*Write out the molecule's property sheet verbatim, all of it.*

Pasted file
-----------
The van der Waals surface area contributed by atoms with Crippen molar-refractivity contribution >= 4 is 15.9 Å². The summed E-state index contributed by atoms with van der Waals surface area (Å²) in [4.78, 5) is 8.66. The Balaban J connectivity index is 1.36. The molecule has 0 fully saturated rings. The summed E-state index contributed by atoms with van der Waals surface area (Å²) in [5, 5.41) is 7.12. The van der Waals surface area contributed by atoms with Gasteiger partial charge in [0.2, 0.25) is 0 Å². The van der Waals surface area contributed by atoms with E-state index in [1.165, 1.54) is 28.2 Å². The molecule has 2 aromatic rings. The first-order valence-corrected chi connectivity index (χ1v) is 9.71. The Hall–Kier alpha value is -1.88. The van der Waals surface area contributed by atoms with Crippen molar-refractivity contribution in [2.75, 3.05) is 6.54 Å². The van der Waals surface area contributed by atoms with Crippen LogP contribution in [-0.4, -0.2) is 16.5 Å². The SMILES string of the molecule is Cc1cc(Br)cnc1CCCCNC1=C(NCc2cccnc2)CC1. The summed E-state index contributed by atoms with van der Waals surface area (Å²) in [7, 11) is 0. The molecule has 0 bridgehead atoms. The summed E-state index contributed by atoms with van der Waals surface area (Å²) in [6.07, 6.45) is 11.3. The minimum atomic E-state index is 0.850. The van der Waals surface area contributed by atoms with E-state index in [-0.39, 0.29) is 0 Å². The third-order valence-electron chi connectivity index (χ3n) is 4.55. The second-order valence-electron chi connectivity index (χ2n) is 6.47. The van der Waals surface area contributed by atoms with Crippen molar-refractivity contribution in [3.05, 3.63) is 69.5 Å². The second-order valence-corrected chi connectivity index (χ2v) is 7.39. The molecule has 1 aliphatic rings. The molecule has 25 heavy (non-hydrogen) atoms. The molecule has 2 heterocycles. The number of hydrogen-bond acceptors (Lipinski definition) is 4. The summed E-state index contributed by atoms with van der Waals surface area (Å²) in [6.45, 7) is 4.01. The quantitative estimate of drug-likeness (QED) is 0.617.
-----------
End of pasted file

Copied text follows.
The van der Waals surface area contributed by atoms with Crippen molar-refractivity contribution >= 4 is 15.9 Å². The summed E-state index contributed by atoms with van der Waals surface area (Å²) in [4.78, 5) is 8.66. The Balaban J connectivity index is 1.36. The molecule has 0 fully saturated rings. The summed E-state index contributed by atoms with van der Waals surface area (Å²) in [5, 5.41) is 7.12. The van der Waals surface area contributed by atoms with Gasteiger partial charge in [0.2, 0.25) is 0 Å². The van der Waals surface area contributed by atoms with E-state index in [1.165, 1.54) is 28.2 Å². The molecule has 2 aromatic rings. The first-order valence-corrected chi connectivity index (χ1v) is 9.71. The Hall–Kier alpha value is -1.88. The van der Waals surface area contributed by atoms with Crippen molar-refractivity contribution in [2.75, 3.05) is 6.54 Å². The van der Waals surface area contributed by atoms with Crippen LogP contribution in [-0.4, -0.2) is 16.5 Å². The SMILES string of the molecule is Cc1cc(Br)cnc1CCCCNC1=C(NCc2cccnc2)CC1. The summed E-state index contributed by atoms with van der Waals surface area (Å²) in [7, 11) is 0. The molecule has 0 bridgehead atoms. The summed E-state index contributed by atoms with van der Waals surface area (Å²) in [6.07, 6.45) is 11.3. The minimum atomic E-state index is 0.850. The van der Waals surface area contributed by atoms with E-state index in [-0.39, 0.29) is 0 Å². The third-order valence-electron chi connectivity index (χ3n) is 4.55. The second-order valence-electron chi connectivity index (χ2n) is 6.47. The van der Waals surface area contributed by atoms with Crippen molar-refractivity contribution in [3.05, 3.63) is 69.5 Å². The second-order valence-corrected chi connectivity index (χ2v) is 7.39. The molecule has 1 aliphatic rings. The molecule has 25 heavy (non-hydrogen) atoms. The molecule has 2 heterocycles. The number of hydrogen-bond acceptors (Lipinski definition) is 4. The summed E-state index contributed by atoms with van der Waals surface area (Å²) in [6.45, 7) is 4.01. The quantitative estimate of drug-likeness (QED) is 0.617.